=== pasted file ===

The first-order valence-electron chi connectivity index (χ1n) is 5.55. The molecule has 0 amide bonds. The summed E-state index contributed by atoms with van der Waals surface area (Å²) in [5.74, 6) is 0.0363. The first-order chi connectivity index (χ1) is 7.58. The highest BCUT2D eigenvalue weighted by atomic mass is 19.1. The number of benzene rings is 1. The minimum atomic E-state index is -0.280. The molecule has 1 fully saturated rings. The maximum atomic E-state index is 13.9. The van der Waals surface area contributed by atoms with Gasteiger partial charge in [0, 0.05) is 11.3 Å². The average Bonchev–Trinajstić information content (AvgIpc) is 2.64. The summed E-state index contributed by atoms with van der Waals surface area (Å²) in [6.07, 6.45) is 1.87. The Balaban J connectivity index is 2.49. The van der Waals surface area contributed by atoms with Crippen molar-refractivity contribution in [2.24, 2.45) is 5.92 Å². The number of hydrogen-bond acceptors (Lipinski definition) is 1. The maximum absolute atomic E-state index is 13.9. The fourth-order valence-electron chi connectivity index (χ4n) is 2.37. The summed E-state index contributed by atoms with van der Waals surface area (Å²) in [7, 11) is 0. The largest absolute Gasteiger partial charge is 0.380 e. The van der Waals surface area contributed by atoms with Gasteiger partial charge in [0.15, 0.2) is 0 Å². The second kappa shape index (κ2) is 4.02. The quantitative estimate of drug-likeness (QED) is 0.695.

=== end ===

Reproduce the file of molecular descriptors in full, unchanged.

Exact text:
The first-order valence-electron chi connectivity index (χ1n) is 5.55. The molecule has 0 amide bonds. The summed E-state index contributed by atoms with van der Waals surface area (Å²) in [5.74, 6) is 0.0363. The first-order chi connectivity index (χ1) is 7.58. The highest BCUT2D eigenvalue weighted by atomic mass is 19.1. The number of benzene rings is 1. The minimum atomic E-state index is -0.280. The molecule has 1 fully saturated rings. The maximum atomic E-state index is 13.9. The van der Waals surface area contributed by atoms with Gasteiger partial charge in [0, 0.05) is 11.3 Å². The average Bonchev–Trinajstić information content (AvgIpc) is 2.64. The summed E-state index contributed by atoms with van der Waals surface area (Å²) in [6.07, 6.45) is 1.87. The Balaban J connectivity index is 2.49. The van der Waals surface area contributed by atoms with Crippen molar-refractivity contribution in [2.24, 2.45) is 5.92 Å². The number of hydrogen-bond acceptors (Lipinski definition) is 1. The maximum absolute atomic E-state index is 13.9. The fourth-order valence-electron chi connectivity index (χ4n) is 2.37. The summed E-state index contributed by atoms with van der Waals surface area (Å²) in [7, 11) is 0. The largest absolute Gasteiger partial charge is 0.380 e. The van der Waals surface area contributed by atoms with Gasteiger partial charge in [0.15, 0.2) is 0 Å². The second kappa shape index (κ2) is 4.02. The quantitative estimate of drug-likeness (QED) is 0.695.